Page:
I put several demo photos on a web site, from shots at the hoover dam [the 3D shot of the generators is pretty impressive] which I literally did by moving the camera 1 foot to the right and taking a 2nd shot of the same basic view. no tripod, just had my arms braced against a rail.

      Also I had written a slightly improved starfield screen saver, simlar to the one that came with windows, and I added anaglyphic 3D t that - stars whizzing past your head, kinda fun.

      Anyway, a resurrection of simple [yet effective] anaglyphic 3D is kinda fun. Sometimes you find that the low tech bandade, spit, bailing wire, and duck-tape solutions are just as effective as spending zillions of dollars on overpriced over-technical "crap" that lines your friend's pockets and looks good in advertisements and presentations, but really doesn't make the difference between success and failure.

      (Small startup businesses have to "make do" with hacker-type solutions a LOT, due to a lack of deep pocket investors, just sayin'...)

      how to do it: produce red-only from RGB image for left eye, superimose green-blue for right eye into new RGB image. Allow creator to move around and rotate [and maybe even skew] one side so that they line up properly. Then you can slloppy take 2 photos, a foot or so apart horizontally, using the same 2D camera, and later tweek one of the photos a bit and combine them so they look good in 3D. Not hard!

      1. Baldrickk Silver badge

        Re: Late night Reg posting

        I also did the same. I didn't include the positional tweaking in the app, relying on the user doing that first.

        But I used a slightly different method, where you calculate the luminance of the entire left eye image, and encode that in the red channel. It results in a much more balanced image that looks better to the eye when viewed through the glasses.

  3. OzBob

    Cost? Not likely,

    my alienware 3d monitor cost me 400 quid, and the nvidia glasses another 150, and 150 for the card. PC was less than the monitor.

    The kit to run 3d itself is pretty cheap (and mine is 10 years old). If it's a renderer that is needed, that may chew some CPU. But kit like this is such a specialised item that no-one probably thought "hey what would happen if we had to do this from home" and designed it accordingly (plus as Gary McKinnon discovered, allowing remote access also means you have to change default settings).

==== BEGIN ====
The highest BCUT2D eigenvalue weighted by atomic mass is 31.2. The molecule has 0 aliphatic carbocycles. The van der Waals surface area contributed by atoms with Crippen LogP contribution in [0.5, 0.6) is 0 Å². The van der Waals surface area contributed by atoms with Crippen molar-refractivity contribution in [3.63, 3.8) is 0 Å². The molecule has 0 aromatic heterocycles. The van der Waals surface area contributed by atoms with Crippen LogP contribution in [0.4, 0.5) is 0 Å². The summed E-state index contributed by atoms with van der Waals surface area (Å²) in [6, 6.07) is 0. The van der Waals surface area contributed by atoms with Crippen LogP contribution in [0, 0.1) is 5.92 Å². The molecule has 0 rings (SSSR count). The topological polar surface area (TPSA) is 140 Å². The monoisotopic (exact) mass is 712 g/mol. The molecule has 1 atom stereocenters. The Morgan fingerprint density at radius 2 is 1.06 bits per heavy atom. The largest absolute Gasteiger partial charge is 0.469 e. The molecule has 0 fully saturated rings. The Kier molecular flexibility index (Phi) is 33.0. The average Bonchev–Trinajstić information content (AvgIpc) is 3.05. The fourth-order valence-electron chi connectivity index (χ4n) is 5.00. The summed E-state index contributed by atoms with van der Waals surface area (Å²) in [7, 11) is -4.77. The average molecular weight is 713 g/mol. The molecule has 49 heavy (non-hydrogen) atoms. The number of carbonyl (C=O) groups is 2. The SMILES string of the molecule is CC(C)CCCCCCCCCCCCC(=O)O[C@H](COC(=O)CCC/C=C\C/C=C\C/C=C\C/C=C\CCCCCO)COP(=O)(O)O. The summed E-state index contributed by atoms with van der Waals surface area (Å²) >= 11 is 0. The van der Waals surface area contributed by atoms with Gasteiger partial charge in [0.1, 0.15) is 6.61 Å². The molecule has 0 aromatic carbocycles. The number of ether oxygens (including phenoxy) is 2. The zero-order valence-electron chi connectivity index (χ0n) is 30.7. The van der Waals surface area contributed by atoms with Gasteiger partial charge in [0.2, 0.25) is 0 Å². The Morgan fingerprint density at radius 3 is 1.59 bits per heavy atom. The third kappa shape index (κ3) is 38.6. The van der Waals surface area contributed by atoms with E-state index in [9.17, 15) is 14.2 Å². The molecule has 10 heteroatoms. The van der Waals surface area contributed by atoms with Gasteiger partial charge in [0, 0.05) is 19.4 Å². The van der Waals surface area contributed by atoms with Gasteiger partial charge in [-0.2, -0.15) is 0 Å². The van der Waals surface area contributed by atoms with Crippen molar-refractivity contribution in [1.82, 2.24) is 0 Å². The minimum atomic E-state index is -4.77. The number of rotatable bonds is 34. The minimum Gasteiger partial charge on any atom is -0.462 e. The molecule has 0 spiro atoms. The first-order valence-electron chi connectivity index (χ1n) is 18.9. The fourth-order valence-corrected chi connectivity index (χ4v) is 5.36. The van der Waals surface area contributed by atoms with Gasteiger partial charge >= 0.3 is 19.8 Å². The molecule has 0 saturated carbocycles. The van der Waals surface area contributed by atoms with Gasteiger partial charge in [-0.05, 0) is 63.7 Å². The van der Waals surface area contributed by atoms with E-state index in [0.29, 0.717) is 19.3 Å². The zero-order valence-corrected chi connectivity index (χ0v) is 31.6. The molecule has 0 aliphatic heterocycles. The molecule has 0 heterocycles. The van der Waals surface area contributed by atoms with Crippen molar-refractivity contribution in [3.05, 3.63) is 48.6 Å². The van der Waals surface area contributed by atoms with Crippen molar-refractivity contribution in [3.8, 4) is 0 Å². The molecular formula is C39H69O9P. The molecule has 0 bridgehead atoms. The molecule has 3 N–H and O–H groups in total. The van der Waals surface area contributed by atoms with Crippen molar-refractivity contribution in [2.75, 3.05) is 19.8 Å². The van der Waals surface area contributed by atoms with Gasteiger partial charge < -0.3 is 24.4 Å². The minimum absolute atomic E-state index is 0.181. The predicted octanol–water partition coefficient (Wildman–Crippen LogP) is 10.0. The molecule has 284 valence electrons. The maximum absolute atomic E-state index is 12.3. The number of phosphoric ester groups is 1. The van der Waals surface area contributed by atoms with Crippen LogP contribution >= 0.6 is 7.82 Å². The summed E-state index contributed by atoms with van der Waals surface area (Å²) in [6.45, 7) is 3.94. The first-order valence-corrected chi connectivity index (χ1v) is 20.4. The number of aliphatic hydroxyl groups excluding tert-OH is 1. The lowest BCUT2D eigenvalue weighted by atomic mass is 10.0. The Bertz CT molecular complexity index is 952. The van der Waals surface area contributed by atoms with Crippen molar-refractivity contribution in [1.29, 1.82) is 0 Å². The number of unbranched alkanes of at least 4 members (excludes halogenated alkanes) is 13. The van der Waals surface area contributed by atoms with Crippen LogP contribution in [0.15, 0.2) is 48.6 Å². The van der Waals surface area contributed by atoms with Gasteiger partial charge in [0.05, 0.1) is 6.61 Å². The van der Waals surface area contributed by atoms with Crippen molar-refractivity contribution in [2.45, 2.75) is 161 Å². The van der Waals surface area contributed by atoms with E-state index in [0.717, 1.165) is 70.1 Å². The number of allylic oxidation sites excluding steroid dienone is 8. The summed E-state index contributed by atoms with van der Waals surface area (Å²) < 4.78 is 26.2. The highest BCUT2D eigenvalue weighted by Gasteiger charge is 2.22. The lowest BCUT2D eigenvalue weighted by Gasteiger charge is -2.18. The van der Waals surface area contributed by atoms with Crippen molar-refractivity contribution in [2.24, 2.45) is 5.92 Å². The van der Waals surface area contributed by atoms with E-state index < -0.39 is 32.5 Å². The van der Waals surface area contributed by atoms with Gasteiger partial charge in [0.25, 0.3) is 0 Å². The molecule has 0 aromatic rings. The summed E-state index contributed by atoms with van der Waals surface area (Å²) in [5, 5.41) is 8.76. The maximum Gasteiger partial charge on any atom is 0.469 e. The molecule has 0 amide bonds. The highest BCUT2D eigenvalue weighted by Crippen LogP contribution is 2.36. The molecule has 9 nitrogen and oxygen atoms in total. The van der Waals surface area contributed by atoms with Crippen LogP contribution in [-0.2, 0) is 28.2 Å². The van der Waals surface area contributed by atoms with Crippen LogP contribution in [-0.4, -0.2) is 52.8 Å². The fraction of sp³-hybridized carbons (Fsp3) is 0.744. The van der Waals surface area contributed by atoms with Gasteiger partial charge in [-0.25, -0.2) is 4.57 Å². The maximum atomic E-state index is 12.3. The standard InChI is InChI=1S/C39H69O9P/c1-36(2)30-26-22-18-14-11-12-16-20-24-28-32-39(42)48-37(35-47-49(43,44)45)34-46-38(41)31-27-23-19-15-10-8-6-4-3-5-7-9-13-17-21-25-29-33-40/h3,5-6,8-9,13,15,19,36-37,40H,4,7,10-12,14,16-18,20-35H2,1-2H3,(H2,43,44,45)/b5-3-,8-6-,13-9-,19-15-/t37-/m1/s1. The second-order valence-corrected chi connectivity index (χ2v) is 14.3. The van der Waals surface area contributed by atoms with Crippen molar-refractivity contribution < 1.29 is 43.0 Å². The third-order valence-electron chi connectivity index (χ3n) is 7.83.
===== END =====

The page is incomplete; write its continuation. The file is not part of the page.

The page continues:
1. Boothy

      Re: Cost? Not likely,

      I bought a cheap (less than £200) 120Hz 1080p monitor over 10 years ago for use with my Geforce 3D Vision kit. I'd switch between that, and a (now retired, but still working) 1600 x 1200 (60Hz) for regular gaming.

      Unfortunately the 120Hz monitor died a few years back (did I mention it was cheap?), and the 3D Vision got consigned to a box in the loft as I realised I hadn't used it for a while anyway!

      If I want 3D now, I use an Valve Index :-)

  4. Flocke Kroes Silver badge

    $22.6bn for this year

    NASA has to pay for SLS development (fortunately RS-25 engine and solid rocket booster design were completed for the Shuttle), restarting production of the venerable RS-25 engine, redesign of RS-25 for modern manufacturing, redesign of RS-25 to make it expendable, new avionics, lighter insulation and an extra segment for the solid rocket boosters, new flame deflector, upgraded flame trench and upgraded crawler transporter for SLS block 1, a new crawler transporter and upper stage for SLS block 2, three Orion capsules and 6 SLS launches (Orions should be able to fly twice each), upgrading SLS manufacturing so that they can be built at a rate of two per year, LOP-G (and a new cargo vehicle that can reach it), a lunar transfer module, descent and ascent vehicles and Boeing wants more money for their half (¾?) of the fixed price commercial crew program.

    On top of all that, NASA does some excellent space exploration and all for about 3% of the military budget.

  5. Anonymous Coward
    Anonymous Coward

    Real Question

    The real question is, if cheap plastic glasses are 'good enough', why are NASA wasting so much on high-end GPU machines and 3D enhanced goggles?

    1. Boothy

      Re: Real Question